Rhythm and Clues: Chronobiology


Dr. Germaine Cornelissen-Guillaume

Ira Pastor ideaXme longevity and aging Ambassador and founder of Bioquark interviews Dr. Germaine Cornelissen-Guillaume, Professor University of Minnesota who leads research in the area of Chronomics.

Ira Pastor comments:

Recently, we’ve spent time exploring the different hierarchical levels of the health, disease, and aging process. We’ve discovered that biological aging is an extremely complex process that is controlled by a series of nested hierarchies that expand from the very small (your genes, proteins, gene regulatory networks) on up through more complex cell, tissue and organ physiological regulatory networks. Then into the organisms complex internal, external micro environment where we’ve talked about both the micro-biome and macro-biome.

One area as yet to be fully explored, is the area of what I refer to as the complex cosmo-biologic dynamics that effect our health and wellness. When I refer to cosmo-biologic dynamics, I refer to the increasing amount of evidence in the scientific literature as to how major cosmic-level factors (big things) affect all parts of our biology and health factors. This list includes gravity (most recently popularised by the Kelly twins gene expression differences, after Scott Kelly returned from several months on international space station), to the earth’s natural electromagnetic field, to sound (acoustics), light (solar and lunar cycles), time itself and the fascinating evolving field of chrono-biology, explored in this episode of the ideaXme show.


Chronobiology is a field of biology that examines periodic (cyclic) phenomena in living organisms. These cycles are broadly known as biological rhythms. The more well-known of these is the circadian rhythm, defined as any biological process that displays an endogenous, entrainable oscillation of about 24 hours. Circadian rhythms are seen across the biologic kingdom in plants, animals, fungi, and cyanobacteria, although there are many other types of rhythms of different durations (tidal, weekly, seasonal, and annual rhythms) and also rhythms at the cosmic scale which may extend hundreds to thousands of years.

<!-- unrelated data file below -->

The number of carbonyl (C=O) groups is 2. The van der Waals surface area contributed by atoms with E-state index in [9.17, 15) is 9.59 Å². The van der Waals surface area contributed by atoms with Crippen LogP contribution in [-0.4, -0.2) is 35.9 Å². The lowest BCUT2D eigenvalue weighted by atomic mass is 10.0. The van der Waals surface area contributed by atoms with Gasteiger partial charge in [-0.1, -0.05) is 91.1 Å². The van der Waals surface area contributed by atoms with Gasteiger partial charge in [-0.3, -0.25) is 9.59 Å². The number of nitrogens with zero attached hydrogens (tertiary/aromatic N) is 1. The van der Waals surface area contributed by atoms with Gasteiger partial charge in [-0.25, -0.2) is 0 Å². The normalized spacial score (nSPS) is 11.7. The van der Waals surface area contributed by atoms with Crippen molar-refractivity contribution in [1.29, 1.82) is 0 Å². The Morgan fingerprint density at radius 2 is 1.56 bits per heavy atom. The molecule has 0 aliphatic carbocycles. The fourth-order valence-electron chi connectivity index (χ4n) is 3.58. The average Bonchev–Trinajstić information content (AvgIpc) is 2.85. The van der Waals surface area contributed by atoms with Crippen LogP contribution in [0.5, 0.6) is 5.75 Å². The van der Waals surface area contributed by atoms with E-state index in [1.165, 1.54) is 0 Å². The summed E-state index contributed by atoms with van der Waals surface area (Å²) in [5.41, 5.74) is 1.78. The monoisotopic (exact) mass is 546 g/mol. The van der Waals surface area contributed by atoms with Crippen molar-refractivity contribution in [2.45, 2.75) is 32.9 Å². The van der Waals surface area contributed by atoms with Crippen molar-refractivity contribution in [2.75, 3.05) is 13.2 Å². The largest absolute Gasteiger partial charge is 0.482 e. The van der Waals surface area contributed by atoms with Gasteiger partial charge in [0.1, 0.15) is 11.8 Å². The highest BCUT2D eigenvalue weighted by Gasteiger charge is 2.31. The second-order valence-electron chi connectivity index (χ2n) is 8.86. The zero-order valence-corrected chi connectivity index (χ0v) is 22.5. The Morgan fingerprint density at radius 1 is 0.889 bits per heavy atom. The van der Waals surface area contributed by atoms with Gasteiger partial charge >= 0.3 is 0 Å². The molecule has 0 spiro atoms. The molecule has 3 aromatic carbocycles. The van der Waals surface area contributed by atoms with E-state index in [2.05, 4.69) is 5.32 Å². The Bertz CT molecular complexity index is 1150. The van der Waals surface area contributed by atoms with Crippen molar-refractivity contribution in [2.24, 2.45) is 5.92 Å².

The related terms chronomics and chronome are used to describe the complex molecular mechanisms involved in chronobiological phenomena And rhythms show up everywhere in our physiology. The most obvious one to all of us is of course sleep, but we see such rhythms across our biologic archictecture from secretion levels of various hormones, to blood pressure modulation, to body temperature fluctuations, to suppression of urine and bowel function, even down to the level of gene oscillations and the recent discoveries some genes are expressed more during certain hours of the day than during other hours.

Dr. Germaine Cornelissen-Guillaume

This is all extremely important in the way we look at disease and health and how we try to intervene in various disease states from heart disease, to diabetes, to cancer.

Dr. Germaine Cornelissen-Guillaume

Today we talk with Dr. Germaine Cornelissen-Guillaume, Professor, Department of Integrative Biology and Physiology (IBP), Halberg Chronobiology Center, The University of Minnesota. With a PhD, University of Brussels (Physics), Dr Cornelissen-Guillaume has researched this unique discipline since 1975, publishing extensive amount of scientific papers on these dynamics and is clearly a major thought leader in the space.

Today Dr. Cornelissen-Guillaume tells us about:

Her background. How she became interested in science; in physics, and how she finds herself at the epicenter of the exciting area of chrono-biology. The importance of sleep and health. The connection of chrono-biology to various diseases. Applications of potential chrono-therapies. The Chronobiology of aging. Towards the end of the show Dr Germaine Cornelissen-Guillaume also tells us whom she would like to meet and why.

Ira Pastor, ideaXme longevity and aging ambassador

Credits: Ira Pastor interview video, text, and audio.

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If you liked this interview, be sure to check out our interview with Luba Greenwood on Big Tech’s move into medicine!

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